A-Level Links

Inequality

 
Sociology Corner   Oxford Mobility Study  
A neat little site, run by Ben Austin, that offers an eclectic range of materials. Of most interest to A-level students will be the class and stratification notes, in addition to a range of notes covering race and ethnic relations. These are basically designed to compliment an American undergraduate course, but they contain some useful information that is roughly similar to A-level standard. You will, of course, also find a range of links to other sociology sites around the world. Admittedly it's not the most exiting topic (or web page come to that), but if you're after information about Goldthorpe's study (and the way we viewed social mobility in the early 1970's) then this is probably as good as it gets...
People Like Us   S.H.I.EL.D  
Although aimed at a GCSE-level audience, this neat site focuses on Social Class in America, using a mixture of text, games and video to get its message across - and the message is that, whatever a skeptical US audience may believe to the contrary, social class is alive, well and causing all kinds of trouble in God's Own Country. The site will not be to everyone's taste, but the child in me thinks it's great...   Part of the SHIELD (Sociologies of Health and Illness ELearning Databank) project charged with producing good quality teaching and learning materials related to the sociology of health and illness, this particular module focuses on social class, using a combination of words, sounds and pictures (you will need the Shockwave Flash player to get the most from the site). The material has interactive elements that help to bring a potentially rather dry subject to life.
Sociology 101   An Overview of Social Inequality  
In basic terms, 50+ PowerPoint slides covering a range of social inequality perspectives (all the usual suspects - Functionalist, Marxism, etc.) and issues (poverty, deviance, income and so forth). If you don't want to use it as a web-based resource you can download the source file for stand-alone use... Mike Kearl's site, although based around social inequality in the USA, contains a range of useful information and links (to both articles and useful web sites). The emphasis here is on exploration rather than the simple presentation of information (although this is what it all eventually comes down to...), so it's probably a site teachers need to map / explore for themselves before letting their students loose on it to surf with varying degrees of aimlessness...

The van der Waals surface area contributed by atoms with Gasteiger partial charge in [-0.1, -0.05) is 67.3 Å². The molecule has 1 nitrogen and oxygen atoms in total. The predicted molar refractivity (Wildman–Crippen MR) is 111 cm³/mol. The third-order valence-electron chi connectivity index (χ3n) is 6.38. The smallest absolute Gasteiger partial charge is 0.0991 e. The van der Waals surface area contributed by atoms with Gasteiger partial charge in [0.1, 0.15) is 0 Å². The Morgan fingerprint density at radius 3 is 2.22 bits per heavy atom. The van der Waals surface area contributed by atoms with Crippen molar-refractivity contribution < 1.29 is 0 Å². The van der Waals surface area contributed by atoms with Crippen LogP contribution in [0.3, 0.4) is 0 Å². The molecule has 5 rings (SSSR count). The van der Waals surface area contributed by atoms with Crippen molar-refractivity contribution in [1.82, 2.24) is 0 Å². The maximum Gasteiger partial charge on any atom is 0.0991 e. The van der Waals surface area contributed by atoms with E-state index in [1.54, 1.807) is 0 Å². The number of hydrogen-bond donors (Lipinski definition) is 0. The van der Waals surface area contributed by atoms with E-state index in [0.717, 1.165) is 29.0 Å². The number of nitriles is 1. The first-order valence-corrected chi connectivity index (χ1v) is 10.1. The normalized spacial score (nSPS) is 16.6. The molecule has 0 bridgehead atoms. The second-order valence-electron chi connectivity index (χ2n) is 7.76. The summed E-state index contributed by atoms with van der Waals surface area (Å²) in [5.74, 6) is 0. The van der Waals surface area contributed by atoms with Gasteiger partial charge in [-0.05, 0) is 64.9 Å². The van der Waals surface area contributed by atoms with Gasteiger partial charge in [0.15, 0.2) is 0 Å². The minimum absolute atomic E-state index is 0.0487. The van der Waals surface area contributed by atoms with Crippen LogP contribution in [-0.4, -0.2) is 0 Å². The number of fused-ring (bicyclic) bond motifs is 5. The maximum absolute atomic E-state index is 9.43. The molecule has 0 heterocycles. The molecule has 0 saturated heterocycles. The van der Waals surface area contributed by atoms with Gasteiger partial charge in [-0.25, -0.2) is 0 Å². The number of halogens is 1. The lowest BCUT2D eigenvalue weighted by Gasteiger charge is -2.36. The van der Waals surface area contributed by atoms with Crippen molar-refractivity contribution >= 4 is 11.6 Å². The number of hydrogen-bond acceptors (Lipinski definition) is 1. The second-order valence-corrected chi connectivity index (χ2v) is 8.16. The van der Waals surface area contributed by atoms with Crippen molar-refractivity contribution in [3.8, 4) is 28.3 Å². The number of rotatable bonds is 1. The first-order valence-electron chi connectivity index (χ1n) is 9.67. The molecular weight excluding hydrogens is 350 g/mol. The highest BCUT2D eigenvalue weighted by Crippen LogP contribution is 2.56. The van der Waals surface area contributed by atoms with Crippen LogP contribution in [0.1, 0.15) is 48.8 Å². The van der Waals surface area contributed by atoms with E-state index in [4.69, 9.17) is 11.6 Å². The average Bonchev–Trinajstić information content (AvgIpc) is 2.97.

Theories of Class and Stratification      
A large resource for all things unequal with the emphasis, as the title suggests, on theory. It's an undergraduate site so it may need to be given the once-over before you direct your students to it. It does, however, contain (amongst other things) sets of "interactive notes" (that's notes with a few hyperlinks to you and me) that might be usefully edited by teachers to bring them down to A2 level.  
 General Sociology Links

Inequality

 
Gender Inn   4000 Years of Women in Science  
A neatly-presented site which is, in basic terms, a searchable database of records relating to " feminist theory, literary criticism and gender studies focusing on English and American literature". The site claims some 6000+ records and also contains an extensive annotated list of links to gender and women’s studies sites Although this site won't win any prizes for presentation (one section has the nastiest use of Frames I've ever seen), its heart is in the right place (and it does provide non-Frames alternatives). Basically, the site provides information about female achievements in an area where their contribution is often ignored; it offers biographies, photographs, references and links for a range of female scientists, some of whom you may know (Curie, Nightingale), but most you won't (which is, after all, the point).
ActionAid   The Greatest Women in Science History  
This charity (or Non Government Organisation) site provides an international dimension to social inequality. In addition to details about the agency's work you'll find a range of media articles, covering various aspects of developmental inequality, presented in a clear and accessible way. This is a list of links to pages that detail the achievements of a range of female scientists, from the late 18th century to the present.
Centre for Disability Studies   Feminist.com  
If you're looking for up-to-date research material on all aspects of disability studies then this is probably one of - if not the - best places to begin. The Resources section of the site contains an archive of research papers / publications mostly, it has to be said, aimed at an undergraduate level audience. A site that mixes in-house resources with an extensive range of links to all kinds of feminism-related sites. The site itself is fairly basic but, once again, if you've an interest in feminist issues, organisations and resources this is probably a good place to start.
 
Famous Women Throughout History   Women in Science, Engineering and Technology  
A page of annotated links pointing to the contributions made by women to fields such as business, civil rights and intentions. A short article that highlights the existence of female underrepresentation in science, technology, engineering and mathematics (STEM) and suggests some possible explanations for such underrepresentation. The site has an extensive range of links to various aspects of participation - from the relative numbers involved in physics to female involvement in science throughout the ages.